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Mov Disord Clin Pract. 2019 Jul 16;6(6):426-433. doi: 10.1002/mdc3.12806. eCollection 2019 Jul.

Spectrum of Movement Disorders in Patients With Neuroinvasive West Nile Virus Infection.

Author information

1
Department of Neurology MedStar Georgetown University Hospital Washington DC USA.
2
Department of Internal Medicine Texas Tech University Health Sciences Center Amarillo TX USA.
3
Department of Neurology Cleveland Clinic Abu Dhabi United Arab Emirates.

Abstract

Background:

West Nile virus (WNV) is a flavivirus that is recognized as one of the common causes of arboviral neurological disease in the world. WNV infections usually manifest with constitutional symptoms such as fever, fatigue, myalgia, rash, arthralgia, and headache. Neuroinvasive WNV infections are characterized by signs and symptoms suggestive of meningitis, encephalitis, meningoencephalitis, and acute flaccid paralysis. In addition, many patients with neuroinvasive WNV infection develop a wide range of movement disorders. This article aims to comprehensively review the spectrum and natural course of the movement disorders observed in patients with neuroinvasive WNV infections.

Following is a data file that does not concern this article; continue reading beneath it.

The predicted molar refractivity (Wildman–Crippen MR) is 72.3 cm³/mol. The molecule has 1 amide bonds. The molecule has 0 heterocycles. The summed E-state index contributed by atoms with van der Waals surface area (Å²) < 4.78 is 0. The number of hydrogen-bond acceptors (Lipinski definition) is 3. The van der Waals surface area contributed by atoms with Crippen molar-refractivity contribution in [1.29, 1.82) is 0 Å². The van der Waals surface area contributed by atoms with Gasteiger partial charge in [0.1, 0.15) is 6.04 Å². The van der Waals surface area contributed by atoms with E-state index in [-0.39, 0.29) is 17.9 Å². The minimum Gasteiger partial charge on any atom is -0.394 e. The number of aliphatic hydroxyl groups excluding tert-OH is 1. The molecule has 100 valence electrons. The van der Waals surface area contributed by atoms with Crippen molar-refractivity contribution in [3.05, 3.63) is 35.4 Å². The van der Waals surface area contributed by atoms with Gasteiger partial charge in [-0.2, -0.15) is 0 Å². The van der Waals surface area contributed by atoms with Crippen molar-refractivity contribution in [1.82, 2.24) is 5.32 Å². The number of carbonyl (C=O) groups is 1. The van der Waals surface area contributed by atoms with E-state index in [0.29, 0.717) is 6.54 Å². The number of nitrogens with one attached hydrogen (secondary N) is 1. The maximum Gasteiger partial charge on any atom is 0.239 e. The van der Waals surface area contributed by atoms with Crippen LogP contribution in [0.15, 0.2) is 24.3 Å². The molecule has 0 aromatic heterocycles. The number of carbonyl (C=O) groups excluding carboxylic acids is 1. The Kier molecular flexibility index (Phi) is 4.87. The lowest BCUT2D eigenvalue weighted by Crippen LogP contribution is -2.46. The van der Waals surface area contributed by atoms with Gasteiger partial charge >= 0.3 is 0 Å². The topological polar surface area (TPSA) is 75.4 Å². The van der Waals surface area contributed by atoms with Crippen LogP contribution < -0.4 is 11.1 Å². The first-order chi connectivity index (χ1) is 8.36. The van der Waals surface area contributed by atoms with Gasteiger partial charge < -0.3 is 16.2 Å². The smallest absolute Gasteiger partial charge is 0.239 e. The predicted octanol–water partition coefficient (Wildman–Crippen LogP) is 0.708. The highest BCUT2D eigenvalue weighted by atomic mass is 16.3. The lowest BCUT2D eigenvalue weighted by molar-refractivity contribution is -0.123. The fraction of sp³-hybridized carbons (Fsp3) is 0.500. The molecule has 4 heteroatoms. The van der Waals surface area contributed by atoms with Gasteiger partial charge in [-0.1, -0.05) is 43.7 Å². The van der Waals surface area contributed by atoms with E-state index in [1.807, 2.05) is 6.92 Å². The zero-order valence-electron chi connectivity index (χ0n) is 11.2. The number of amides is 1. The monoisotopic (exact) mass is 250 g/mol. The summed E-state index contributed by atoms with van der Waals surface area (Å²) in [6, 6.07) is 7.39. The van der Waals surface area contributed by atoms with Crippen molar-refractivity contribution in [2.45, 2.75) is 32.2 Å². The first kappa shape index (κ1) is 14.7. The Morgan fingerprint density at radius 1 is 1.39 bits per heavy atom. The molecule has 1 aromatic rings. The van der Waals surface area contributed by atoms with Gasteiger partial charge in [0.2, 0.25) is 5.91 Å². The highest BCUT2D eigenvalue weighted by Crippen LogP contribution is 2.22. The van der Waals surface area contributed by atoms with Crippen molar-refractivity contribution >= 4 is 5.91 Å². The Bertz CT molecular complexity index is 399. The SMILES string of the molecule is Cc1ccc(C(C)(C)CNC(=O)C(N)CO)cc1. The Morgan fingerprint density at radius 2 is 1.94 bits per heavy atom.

Methods:

A literature search was performed in March 2019 (in PubMed and EMBASE) to identify articles for this review.

Results:

Movement disorders observed in the context of WNV infections include tremor, opsoclonus-myoclonus, parkinsonism, myoclonus, ataxia, and chorea. Most often, these movement disorders resolve within a few weeks to months with an indolent course. The commonly observed tremor phenotypes include action tremor of the upper extremities (bilateral > unilateral). Tremor in patients with West Nile meningitis subsides earlier than that in patients with West Nile encephalitis/acute flaccid paralysis. Opsoclonus-myoclonus in WNV infections responds well to intravenous immunoglobulins/plasmapheresis/corticosteroids. Parkinsonism has been reported to be mild in nature and usually lasts for a few weeks to months in the majority of the patients.

Conclusion:

A wide spectrum of movement disorders is observed in neuroinvasive WNV infections. Longitudinal studies are warranted to obtain better insights into the natural course of these movement disorders.

KEYWORDS:

West Nile virus; ataxia; chorea; extrapyramidal; movement disorders; myoclonus; opsoclonus; parkinsonism; tremor

PMID:
31392241
PMCID:
PMC6660229
[Available on 2020-07-16]
DOI:
10.1002/mdc3.12806

Conflict of interest statement

No specific funding was received for this work. The authors declare that there are no conflicts of interest relevant to this work.

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